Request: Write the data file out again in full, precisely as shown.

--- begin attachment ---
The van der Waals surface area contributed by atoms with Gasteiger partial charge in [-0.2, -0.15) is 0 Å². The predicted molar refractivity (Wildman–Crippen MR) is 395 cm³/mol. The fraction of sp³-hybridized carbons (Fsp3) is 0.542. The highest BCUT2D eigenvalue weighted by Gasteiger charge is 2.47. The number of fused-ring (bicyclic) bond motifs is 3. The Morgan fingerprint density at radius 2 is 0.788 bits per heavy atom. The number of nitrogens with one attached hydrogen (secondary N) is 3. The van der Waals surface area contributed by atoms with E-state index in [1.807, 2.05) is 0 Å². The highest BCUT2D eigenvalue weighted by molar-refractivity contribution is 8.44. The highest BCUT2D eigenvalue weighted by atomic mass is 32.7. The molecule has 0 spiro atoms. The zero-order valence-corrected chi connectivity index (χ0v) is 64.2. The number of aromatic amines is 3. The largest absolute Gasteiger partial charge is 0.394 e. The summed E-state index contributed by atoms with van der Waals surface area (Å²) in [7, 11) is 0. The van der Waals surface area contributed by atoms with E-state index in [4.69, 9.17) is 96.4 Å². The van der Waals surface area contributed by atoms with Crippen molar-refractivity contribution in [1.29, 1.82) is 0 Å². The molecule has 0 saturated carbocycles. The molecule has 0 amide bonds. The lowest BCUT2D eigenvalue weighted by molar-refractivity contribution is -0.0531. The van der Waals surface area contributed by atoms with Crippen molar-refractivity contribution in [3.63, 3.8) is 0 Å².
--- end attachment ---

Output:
The van der Waals surface area contributed by atoms with Gasteiger partial charge in [-0.2, -0.15) is 0 Å². The predicted molar refractivity (Wildman–Crippen MR) is 395 cm³/mol. The fraction of sp³-hybridized carbons (Fsp3) is 0.542. The highest BCUT2D eigenvalue weighted by Gasteiger charge is 2.47. The number of fused-ring (bicyclic) bond motifs is 3. The Morgan fingerprint density at radius 2 is 0.788 bits per heavy atom. The number of nitrogens with one attached hydrogen (secondary N) is 3. The van der Waals surface area contributed by atoms with E-state index in [1.807, 2.05) is 0 Å². The highest BCUT2D eigenvalue weighted by molar-refractivity contribution is 8.44. The highest BCUT2D eigenvalue weighted by atomic mass is 32.7. The molecule has 0 spiro atoms. The zero-order valence-corrected chi connectivity index (χ0v) is 64.2. The number of aromatic amines is 3. The largest absolute Gasteiger partial charge is 0.394 e. The summed E-state index contributed by atoms with van der Waals surface area (Å²) in [7, 11) is 0. The van der Waals surface area contributed by atoms with E-state index in [4.69, 9.17) is 96.4 Å². The van der Waals surface area contributed by atoms with Crippen molar-refractivity contribution in [1.29, 1.82) is 0 Å². The molecule has 0 saturated carbocycles. The molecule has 0 amide bonds. The lowest BCUT2D eigenvalue weighted by molar-refractivity contribution is -0.0531. The van der Waals surface area contributed by atoms with Crippen molar-refractivity contribution in [3.63, 3.8) is 0 Å².